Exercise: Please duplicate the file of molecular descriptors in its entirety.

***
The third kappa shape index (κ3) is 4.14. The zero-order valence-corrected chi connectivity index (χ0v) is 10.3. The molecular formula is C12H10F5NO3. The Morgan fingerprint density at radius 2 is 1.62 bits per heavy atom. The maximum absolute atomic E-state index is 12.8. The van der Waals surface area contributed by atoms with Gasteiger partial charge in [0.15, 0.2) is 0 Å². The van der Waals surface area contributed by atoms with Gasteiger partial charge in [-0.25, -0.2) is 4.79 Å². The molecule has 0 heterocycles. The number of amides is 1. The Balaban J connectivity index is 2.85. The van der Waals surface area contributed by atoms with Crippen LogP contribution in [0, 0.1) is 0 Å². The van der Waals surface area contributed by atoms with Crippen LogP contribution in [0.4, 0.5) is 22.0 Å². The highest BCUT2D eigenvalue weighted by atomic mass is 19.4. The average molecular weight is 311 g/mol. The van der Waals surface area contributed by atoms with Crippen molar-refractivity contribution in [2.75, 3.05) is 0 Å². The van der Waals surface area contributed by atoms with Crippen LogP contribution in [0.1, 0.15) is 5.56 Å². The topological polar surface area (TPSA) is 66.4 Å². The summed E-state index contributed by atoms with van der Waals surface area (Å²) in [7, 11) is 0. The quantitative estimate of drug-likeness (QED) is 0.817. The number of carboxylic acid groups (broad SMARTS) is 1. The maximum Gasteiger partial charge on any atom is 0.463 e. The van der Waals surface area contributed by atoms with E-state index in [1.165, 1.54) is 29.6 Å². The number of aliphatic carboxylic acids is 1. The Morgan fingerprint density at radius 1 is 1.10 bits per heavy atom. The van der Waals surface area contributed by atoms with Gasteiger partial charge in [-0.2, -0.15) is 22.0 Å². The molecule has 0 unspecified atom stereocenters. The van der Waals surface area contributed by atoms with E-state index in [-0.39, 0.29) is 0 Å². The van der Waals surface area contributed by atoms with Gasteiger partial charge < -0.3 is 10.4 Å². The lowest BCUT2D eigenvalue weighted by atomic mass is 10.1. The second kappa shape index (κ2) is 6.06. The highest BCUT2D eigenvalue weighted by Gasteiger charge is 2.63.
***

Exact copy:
The third kappa shape index (κ3) is 4.14. The zero-order valence-corrected chi connectivity index (χ0v) is 10.3. The molecular formula is C12H10F5NO3. The Morgan fingerprint density at radius 2 is 1.62 bits per heavy atom. The maximum absolute atomic E-state index is 12.8. The van der Waals surface area contributed by atoms with Gasteiger partial charge in [0.15, 0.2) is 0 Å². The van der Waals surface area contributed by atoms with Gasteiger partial charge in [-0.25, -0.2) is 4.79 Å². The molecule has 0 heterocycles. The number of amides is 1. The Balaban J connectivity index is 2.85. The van der Waals surface area contributed by atoms with Crippen LogP contribution in [0, 0.1) is 0 Å². The van der Waals surface area contributed by atoms with Crippen LogP contribution in [0.4, 0.5) is 22.0 Å². The highest BCUT2D eigenvalue weighted by atomic mass is 19.4. The average molecular weight is 311 g/mol. The van der Waals surface area contributed by atoms with Crippen molar-refractivity contribution in [2.75, 3.05) is 0 Å². The van der Waals surface area contributed by atoms with Crippen LogP contribution in [0.1, 0.15) is 5.56 Å². The topological polar surface area (TPSA) is 66.4 Å². The summed E-state index contributed by atoms with van der Waals surface area (Å²) in [7, 11) is 0. The quantitative estimate of drug-likeness (QED) is 0.817. The number of carboxylic acid groups (broad SMARTS) is 1. The maximum Gasteiger partial charge on any atom is 0.463 e. The van der Waals surface area contributed by atoms with E-state index in [1.165, 1.54) is 29.6 Å². The number of aliphatic carboxylic acids is 1. The Morgan fingerprint density at radius 1 is 1.10 bits per heavy atom. The van der Waals surface area contributed by atoms with Gasteiger partial charge in [-0.2, -0.15) is 22.0 Å². The molecule has 0 unspecified atom stereocenters. The van der Waals surface area contributed by atoms with E-state index in [-0.39, 0.29) is 0 Å². The van der Waals surface area contributed by atoms with Gasteiger partial charge < -0.3 is 10.4 Å². The lowest BCUT2D eigenvalue weighted by atomic mass is 10.1. The second kappa shape index (κ2) is 6.06. The highest BCUT2D eigenvalue weighted by Gasteiger charge is 2.63.